• Psoriasis
  • Varicose Veins

Please bear in mind that this is only a list of examples for guidance. Every healthcare insurer is different and will have their own specifications regarding what is or is not coverable under one of their private health insurance policy options.

Travel insurance with a pre-existing condition

Travel insurance is not the same as private health insurance. Unlike a dedicated medical health insurance policy, travel insurance is designed to protect you against unforeseen eventualities while travelling away from home, whether it’s domestic or abroad. The predominance of a travel insurance policy focuses on cover for your possessions and bookings, such as flights or hotels, but it does also incorporate medical care should anything untoward happen to you during your trip.

When it comes to pre-existing medical conditions, travel insurance will cover you for any incidents related to these conditions while you’re away. It is important to note that these must be declared at the time of taking out the policy, however. Any disease, illness or injury that you do not declare but which subsequently requires treatment during your trip may invalidate the policy if it wasn’t previously listed.

Making an insurer aware of pre-existing conditions is likely to affect the premium of your travel insurance policy, but it is imperative that you do so in order to be fully covered should anything happen that means you require treatment or the consultation of a medical professional.

Health insurance premiums when you have a pre-existing condition

Travel insurance is not the same as private health insurance. Unlike a dedicated medical health insurance policy, travel insurance is designed to protect you against unforeseen eventualities while travelling away from home, whether it’s domestic or abroad. The predominance of a travel insurance policy focuses on cover for your possessions and bookings, such as flights or hotels, but it does also incorporate medical care should anything untoward happen to you during your trip.

When it comes to pre-existing medical conditions, travel insurance will cover you for any incidents related to these conditions while you’re away. It is important to note that these must be declared at the time of taking out the policy, however. Any disease, illness or injury that you do not declare but which subsequently requires treatment during your trip may invalidate the policy if it wasn’t previously listed.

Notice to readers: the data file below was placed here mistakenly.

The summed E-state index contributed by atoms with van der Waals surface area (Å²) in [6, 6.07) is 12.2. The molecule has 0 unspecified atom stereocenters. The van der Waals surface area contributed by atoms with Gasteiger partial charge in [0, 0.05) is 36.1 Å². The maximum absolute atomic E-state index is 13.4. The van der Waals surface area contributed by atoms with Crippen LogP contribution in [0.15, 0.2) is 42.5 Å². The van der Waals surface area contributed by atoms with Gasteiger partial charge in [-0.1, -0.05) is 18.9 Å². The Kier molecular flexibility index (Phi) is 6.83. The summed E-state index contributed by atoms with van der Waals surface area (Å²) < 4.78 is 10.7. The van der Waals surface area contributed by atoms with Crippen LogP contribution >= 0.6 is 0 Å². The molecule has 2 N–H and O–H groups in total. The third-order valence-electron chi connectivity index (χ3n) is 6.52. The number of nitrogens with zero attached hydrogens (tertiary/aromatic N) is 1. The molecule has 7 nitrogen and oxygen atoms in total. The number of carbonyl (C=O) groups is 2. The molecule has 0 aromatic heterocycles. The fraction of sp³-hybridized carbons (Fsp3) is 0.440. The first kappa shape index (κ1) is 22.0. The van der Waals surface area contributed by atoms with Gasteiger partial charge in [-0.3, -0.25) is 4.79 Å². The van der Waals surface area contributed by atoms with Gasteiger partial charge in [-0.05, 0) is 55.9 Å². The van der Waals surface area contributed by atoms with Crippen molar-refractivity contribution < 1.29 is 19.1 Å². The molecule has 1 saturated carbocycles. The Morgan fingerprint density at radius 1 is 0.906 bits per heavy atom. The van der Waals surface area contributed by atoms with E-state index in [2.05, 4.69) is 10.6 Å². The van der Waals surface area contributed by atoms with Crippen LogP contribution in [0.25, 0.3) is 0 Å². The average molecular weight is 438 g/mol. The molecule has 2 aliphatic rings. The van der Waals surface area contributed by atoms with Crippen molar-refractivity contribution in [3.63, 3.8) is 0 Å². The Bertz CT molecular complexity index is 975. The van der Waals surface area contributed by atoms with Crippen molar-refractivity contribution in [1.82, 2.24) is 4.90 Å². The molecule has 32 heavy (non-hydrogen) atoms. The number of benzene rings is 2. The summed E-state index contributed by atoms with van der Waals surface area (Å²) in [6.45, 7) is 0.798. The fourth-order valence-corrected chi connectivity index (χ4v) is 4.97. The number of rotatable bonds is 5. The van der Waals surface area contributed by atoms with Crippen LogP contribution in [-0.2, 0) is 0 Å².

Making an insurer aware of pre-existing conditions is likely to affect the premium of your travel insurance policy, but it is imperative that you do so in order to be fully covered should anything happen that means you require treatment or the consultation of a medical professional.

An example

You have a pre-existing condition that you last received professional medical assistance for three years ago. If, after two years you’ve not required any further health care for that condition, an insurer may deem it no longer at risk of recurrence and therefore include it under your policy.

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As each insurer is different, timelines and the severity of a pre-existing condition are determined at the discretion of the provider. It is therefore important to check these details carefully and discuss them with your broker before deciding to agree to take out a policy. When discussing the details of your policy, be sure to establish if your pre-existing condition will be removed from exclusions if certain conditions are met.

At Clear Health, we know that private health insurance is unique and personal for every individual. We ensure that every policy is tailored to each client’s specific needs. We offer a full advisory service which will help you find the right policy to suit your needs.
To find out more about how Clear Health can help you find the right private medical insurance policy for you, get in touch to speak to one of our advisors and request a quote now.